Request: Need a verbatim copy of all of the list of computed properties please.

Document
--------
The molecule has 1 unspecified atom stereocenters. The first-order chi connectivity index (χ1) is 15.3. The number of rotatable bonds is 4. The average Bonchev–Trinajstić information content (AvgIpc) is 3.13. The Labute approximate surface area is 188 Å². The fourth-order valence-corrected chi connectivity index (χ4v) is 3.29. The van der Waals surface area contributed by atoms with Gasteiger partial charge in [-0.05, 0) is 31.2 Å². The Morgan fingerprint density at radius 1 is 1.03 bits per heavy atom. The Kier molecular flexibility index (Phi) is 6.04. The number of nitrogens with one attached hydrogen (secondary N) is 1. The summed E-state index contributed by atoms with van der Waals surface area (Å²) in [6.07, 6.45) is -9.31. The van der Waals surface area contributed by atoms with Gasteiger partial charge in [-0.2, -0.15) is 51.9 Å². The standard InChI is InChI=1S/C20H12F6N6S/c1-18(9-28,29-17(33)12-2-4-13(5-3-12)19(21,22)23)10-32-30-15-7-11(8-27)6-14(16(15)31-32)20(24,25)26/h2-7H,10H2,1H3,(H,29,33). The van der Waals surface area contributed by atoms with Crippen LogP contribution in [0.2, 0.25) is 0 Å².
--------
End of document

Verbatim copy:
The molecule has 1 unspecified atom stereocenters. The first-order chi connectivity index (χ1) is 15.3. The number of rotatable bonds is 4. The average Bonchev–Trinajstić information content (AvgIpc) is 3.13. The Labute approximate surface area is 188 Å². The fourth-order valence-corrected chi connectivity index (χ4v) is 3.29. The van der Waals surface area contributed by atoms with Gasteiger partial charge in [-0.05, 0) is 31.2 Å². The Morgan fingerprint density at radius 1 is 1.03 bits per heavy atom. The Kier molecular flexibility index (Phi) is 6.04. The number of nitrogens with one attached hydrogen (secondary N) is 1. The summed E-state index contributed by atoms with van der Waals surface area (Å²) in [6.07, 6.45) is -9.31. The van der Waals surface area contributed by atoms with Gasteiger partial charge in [-0.2, -0.15) is 51.9 Å². The standard InChI is InChI=1S/C20H12F6N6S/c1-18(9-28,29-17(33)12-2-4-13(5-3-12)19(21,22)23)10-32-30-15-7-11(8-27)6-14(16(15)31-32)20(24,25)26/h2-7H,10H2,1H3,(H,29,33). The van der Waals surface area contributed by atoms with Crippen LogP contribution in [0.2, 0.25) is 0 Å².